Larry Klaes tackles the METI question — do we intentionally broadcast to the stars? — in Athena Andreadis’ Astrogator’s Logs today, looking at the pros and cons of an issue that continues to bedevil the scientific community. Of METI advocate Alexander Zaitsev (Russian Academy of Science), for example, Klaes writes this:

In a paper Zaitsev published in 2006, the scientist notes that “SETI is meaningless if no one feels the need to transmit.” Zaitsev also feels that if there are advanced cultures bent on harming humanity, they will find us eventually, so it is in our best interests to seek them out first. Zaitsev sees the great distances between stars and the physical limits imposed by attempting to attain light speed serve as a natural protective barrier for our species and any other potentially vulnerable beings in the galaxy.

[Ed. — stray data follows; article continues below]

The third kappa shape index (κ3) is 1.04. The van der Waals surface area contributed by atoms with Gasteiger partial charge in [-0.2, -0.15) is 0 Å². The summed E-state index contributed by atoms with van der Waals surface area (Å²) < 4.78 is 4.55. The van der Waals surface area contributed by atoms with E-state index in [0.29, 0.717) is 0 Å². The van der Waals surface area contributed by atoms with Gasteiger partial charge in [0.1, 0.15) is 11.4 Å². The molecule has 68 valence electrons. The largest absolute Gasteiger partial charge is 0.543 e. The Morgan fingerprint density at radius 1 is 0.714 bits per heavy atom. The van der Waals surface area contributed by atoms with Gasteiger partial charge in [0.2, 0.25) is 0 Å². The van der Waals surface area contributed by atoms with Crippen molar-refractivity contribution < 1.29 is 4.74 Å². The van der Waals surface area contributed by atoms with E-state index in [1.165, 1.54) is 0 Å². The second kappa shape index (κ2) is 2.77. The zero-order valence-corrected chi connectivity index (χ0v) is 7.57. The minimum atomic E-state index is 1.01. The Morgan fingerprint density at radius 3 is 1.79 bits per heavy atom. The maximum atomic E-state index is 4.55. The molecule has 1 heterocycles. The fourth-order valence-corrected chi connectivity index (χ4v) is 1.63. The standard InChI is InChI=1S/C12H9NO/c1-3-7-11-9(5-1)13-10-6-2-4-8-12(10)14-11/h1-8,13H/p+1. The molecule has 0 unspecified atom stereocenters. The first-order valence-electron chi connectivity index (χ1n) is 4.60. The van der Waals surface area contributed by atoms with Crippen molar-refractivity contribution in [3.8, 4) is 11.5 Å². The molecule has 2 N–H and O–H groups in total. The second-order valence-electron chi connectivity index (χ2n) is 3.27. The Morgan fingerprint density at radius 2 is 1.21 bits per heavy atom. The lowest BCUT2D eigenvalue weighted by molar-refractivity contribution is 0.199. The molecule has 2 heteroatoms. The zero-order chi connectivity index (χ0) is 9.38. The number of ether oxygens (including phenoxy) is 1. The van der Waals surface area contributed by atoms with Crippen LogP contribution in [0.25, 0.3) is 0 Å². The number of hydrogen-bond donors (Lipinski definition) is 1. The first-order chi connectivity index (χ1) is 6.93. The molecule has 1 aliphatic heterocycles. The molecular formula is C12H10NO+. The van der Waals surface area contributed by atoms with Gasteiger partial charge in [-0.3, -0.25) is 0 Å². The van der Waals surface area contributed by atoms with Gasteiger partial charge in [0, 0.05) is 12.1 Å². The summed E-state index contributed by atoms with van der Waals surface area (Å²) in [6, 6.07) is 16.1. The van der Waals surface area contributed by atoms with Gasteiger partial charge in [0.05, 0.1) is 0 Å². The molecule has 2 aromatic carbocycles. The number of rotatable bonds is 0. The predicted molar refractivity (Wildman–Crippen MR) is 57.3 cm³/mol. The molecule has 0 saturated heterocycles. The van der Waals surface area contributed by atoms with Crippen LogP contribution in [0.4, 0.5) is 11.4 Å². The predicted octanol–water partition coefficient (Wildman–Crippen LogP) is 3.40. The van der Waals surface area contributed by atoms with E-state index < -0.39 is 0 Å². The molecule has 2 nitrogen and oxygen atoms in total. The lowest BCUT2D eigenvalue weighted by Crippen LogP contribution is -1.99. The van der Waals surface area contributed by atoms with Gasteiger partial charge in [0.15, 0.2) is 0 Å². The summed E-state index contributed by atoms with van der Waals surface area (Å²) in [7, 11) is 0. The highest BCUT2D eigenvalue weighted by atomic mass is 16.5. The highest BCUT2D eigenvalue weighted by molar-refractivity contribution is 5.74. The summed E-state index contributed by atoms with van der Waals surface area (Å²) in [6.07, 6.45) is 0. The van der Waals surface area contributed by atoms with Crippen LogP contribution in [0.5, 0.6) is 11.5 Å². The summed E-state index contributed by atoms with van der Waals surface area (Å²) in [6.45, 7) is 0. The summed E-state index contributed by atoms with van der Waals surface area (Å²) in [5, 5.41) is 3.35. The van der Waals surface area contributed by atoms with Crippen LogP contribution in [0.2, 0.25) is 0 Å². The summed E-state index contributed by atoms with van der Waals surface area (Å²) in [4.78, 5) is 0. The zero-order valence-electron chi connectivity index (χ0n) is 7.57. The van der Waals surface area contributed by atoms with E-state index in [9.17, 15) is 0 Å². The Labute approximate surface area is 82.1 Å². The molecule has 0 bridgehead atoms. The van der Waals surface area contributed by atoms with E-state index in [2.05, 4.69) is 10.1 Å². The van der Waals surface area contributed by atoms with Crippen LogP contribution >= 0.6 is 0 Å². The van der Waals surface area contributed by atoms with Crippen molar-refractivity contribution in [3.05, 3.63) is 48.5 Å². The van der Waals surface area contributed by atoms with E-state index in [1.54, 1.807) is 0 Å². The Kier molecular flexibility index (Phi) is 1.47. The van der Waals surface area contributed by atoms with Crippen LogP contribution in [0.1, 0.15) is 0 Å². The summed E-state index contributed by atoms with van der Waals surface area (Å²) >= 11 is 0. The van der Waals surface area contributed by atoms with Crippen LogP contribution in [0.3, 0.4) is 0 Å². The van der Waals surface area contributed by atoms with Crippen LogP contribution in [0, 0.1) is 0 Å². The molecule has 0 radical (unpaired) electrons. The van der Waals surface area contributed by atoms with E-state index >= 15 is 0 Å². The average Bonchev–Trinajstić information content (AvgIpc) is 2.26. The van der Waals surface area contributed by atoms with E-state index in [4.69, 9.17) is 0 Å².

David Brin among others takes the other side of the debate in an article tuned for newcomers to these issues. And that’s an important audience. Most scientifically literate people know that we are listening for signals from extraterrestrial civilizations, with varying thoughts on the possibilities for success. But many don’t yet realize that powerful messages have already gone out, not only the Arecibo signal of 1974, but more recent broadcasts from the Evpatoria planetary radar site in the Crimea, and NASA’s Deep Space Network facility in Spain. The more public awareness the issue can generate, the better for balanced discussion.